Incorporating a company

When starting a business, it is usually as self-employed or as a partnership. As the business grows, working through a company may be considered for several reasons (limited liability being one of the more important).

Tax is no longer a precursor to incorporation. Until recently, the tax rate for companies was low compared with remaining self-employed or in a partnership.

However, over the past few years, tax rates have become increasingly realigned such that depending on the profit level and how withdrawals are made, together with the increase in corporation tax rates as of 6 April 2024, it may no longer be tax-beneficial to be incorporated. Every situation is different, and calculations are the only way to decide.

Incorporation relief

Incorporation involves disposing of a self-employed or partnership business to a new company (new entity). The self-employed business ceases, which may lead to profit distortions in the final period if careful planning is not undertaken. There is also a capital gains tax (CGT) charge because the business being transferred (including any business assets) will have value. In practice, even businesses with no tangible assets will carry value due to goodwill. However, a claim to incorporation relief (IR) can defer (roll over) any CGT charge until the shares are eventually sold.

The conditions are very specific, namely:

  • The business transferred must be a ‘going concern’.
  • All assets of the business (with the possible exception of cash) must be transferred.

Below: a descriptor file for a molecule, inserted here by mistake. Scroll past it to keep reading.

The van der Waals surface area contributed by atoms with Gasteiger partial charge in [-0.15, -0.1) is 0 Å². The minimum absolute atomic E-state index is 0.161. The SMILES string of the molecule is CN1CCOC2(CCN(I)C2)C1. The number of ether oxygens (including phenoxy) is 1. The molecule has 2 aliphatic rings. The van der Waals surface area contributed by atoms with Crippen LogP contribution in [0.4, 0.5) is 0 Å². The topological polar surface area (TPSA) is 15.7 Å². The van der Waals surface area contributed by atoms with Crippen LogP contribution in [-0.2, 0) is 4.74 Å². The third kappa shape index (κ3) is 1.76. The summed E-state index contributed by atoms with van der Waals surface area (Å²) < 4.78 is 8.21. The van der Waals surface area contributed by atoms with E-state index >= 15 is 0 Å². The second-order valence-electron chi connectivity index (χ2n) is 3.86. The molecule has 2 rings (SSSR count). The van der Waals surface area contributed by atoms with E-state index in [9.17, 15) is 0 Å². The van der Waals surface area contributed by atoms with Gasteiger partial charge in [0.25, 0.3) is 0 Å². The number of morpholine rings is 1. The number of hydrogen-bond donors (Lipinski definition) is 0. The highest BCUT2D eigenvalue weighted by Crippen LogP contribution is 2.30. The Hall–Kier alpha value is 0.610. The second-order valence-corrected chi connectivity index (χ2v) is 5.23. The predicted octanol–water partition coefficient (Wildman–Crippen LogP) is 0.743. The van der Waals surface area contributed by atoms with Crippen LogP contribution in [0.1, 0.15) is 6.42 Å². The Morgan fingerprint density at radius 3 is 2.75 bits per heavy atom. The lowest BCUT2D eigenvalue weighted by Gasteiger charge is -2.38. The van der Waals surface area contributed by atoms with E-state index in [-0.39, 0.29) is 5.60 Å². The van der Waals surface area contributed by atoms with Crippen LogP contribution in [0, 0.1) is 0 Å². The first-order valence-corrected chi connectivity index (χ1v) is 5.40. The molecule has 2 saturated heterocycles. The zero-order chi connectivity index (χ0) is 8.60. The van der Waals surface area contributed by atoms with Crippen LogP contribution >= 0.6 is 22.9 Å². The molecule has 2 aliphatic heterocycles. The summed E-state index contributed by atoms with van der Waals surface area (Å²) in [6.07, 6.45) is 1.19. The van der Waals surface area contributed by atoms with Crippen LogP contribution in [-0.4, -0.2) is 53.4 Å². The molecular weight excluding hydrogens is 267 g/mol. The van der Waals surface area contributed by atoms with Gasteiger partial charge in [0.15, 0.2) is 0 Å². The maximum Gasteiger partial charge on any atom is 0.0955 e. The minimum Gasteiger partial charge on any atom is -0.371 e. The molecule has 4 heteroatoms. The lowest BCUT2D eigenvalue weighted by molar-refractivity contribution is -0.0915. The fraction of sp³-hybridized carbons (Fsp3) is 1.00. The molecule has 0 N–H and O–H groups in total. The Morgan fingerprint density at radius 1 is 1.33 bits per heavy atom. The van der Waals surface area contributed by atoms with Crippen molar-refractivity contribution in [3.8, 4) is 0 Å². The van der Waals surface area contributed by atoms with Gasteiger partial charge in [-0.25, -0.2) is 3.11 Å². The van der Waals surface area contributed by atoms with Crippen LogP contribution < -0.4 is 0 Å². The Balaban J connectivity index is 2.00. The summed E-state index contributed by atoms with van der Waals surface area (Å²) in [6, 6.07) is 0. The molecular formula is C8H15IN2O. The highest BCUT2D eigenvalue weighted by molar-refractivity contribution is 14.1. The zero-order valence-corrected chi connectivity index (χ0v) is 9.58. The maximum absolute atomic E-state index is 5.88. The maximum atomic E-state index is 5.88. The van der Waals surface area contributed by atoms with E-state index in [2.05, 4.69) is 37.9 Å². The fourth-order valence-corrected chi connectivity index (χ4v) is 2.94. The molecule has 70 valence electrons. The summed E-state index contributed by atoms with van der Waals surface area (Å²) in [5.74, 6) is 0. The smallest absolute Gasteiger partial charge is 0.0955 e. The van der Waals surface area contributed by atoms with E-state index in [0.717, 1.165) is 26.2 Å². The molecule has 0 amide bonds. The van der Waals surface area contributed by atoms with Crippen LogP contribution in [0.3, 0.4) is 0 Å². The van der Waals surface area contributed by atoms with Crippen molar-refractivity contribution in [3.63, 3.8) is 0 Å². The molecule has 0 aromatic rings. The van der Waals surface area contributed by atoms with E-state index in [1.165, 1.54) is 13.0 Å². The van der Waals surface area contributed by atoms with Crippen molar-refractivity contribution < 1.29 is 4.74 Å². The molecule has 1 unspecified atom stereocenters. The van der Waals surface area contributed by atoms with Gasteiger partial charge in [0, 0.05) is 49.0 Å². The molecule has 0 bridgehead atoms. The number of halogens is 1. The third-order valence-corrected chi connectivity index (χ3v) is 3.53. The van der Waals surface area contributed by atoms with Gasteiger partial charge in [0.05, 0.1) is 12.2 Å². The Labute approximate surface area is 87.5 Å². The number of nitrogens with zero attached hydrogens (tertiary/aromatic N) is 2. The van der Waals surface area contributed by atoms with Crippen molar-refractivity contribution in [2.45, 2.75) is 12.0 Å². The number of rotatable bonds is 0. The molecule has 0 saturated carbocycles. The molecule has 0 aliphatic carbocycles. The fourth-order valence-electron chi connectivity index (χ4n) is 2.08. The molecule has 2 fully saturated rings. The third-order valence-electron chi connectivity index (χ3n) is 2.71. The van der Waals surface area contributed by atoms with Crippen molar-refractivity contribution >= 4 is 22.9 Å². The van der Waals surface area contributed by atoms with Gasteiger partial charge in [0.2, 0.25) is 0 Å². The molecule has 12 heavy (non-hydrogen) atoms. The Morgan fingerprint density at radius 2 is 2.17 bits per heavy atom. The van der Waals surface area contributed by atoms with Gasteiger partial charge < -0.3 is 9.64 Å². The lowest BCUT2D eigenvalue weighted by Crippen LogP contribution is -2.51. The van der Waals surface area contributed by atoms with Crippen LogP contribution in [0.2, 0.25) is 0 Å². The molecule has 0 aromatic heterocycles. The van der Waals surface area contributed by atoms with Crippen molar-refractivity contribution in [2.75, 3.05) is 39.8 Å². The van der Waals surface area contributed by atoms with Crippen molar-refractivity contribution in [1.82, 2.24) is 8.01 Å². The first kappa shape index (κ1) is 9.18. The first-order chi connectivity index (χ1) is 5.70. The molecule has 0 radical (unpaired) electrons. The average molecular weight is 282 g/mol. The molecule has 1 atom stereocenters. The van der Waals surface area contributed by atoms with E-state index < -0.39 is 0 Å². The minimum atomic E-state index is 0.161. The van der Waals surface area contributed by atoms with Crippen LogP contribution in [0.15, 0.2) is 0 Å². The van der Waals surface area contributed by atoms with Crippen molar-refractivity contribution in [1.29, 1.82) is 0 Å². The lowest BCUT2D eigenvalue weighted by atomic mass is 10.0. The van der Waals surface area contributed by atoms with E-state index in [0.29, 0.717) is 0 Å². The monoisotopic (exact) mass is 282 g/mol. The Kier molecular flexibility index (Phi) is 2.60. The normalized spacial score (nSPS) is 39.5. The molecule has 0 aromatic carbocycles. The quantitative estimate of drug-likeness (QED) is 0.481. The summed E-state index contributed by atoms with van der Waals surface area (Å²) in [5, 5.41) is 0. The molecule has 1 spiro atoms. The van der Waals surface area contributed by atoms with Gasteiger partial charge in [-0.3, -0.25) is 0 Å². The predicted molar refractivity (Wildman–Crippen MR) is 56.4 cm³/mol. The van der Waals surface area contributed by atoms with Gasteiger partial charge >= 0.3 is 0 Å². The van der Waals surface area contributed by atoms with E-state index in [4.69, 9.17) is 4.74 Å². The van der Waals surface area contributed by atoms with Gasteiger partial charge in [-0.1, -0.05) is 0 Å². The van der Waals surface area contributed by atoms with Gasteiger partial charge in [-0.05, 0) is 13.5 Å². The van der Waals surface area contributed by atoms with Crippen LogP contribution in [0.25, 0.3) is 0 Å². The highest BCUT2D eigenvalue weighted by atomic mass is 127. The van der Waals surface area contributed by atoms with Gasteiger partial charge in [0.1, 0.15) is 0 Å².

• The consideration for the transfer of the business assets must be satisfied wholly or partly by the issue of shares to the sole trader or partnership.

Note that it is a ‘business’ that is being transferred and not a trade; this allows investment-type activities to be incorporated as long as the business is being run commercially.

If the consideration is only partly satisfied by shares (the balance possibly being in cash or as amounts left outstanding on the director’s loan account), then the gains rolled over are restricted to the value relevant to the shares, with the balance becoming immediately chargeable to CGT. The rolled over gain is then deducted from the cost of the shares such that the gain on sale comprises the amount of gain rolled over and the gain made on the increase (if any) of the final sale price over the market value at the time of incorporation.

If it is intended not to transfer some assets (e.g., where the business assets include land or buildings which remain in the ownership of the business proprietor to avoid stamp duty land tax (SDLT) or the devolved equivalent), then other CGT reliefs should be considered such as business asset disposal relief or gift relief (although these also have conditions). IR is applied automatically and must be formally disapplied, and CGT paid.

One reason why it might be decided to disapply is where another relief is preferred, e.g., where shares in the company are sold within one year of incorporation and, as a consequence, entrepreneurs’ relief could not be claimed. The disapply election must be made by 31 January, two years later than the normal filing date for the tax return covering the year of incorporation (e.g., for a transfer made in 2022/23, the deadline is 31 January 2026). The deadline is shortened by a year should the shares be sold in the year after incorporation.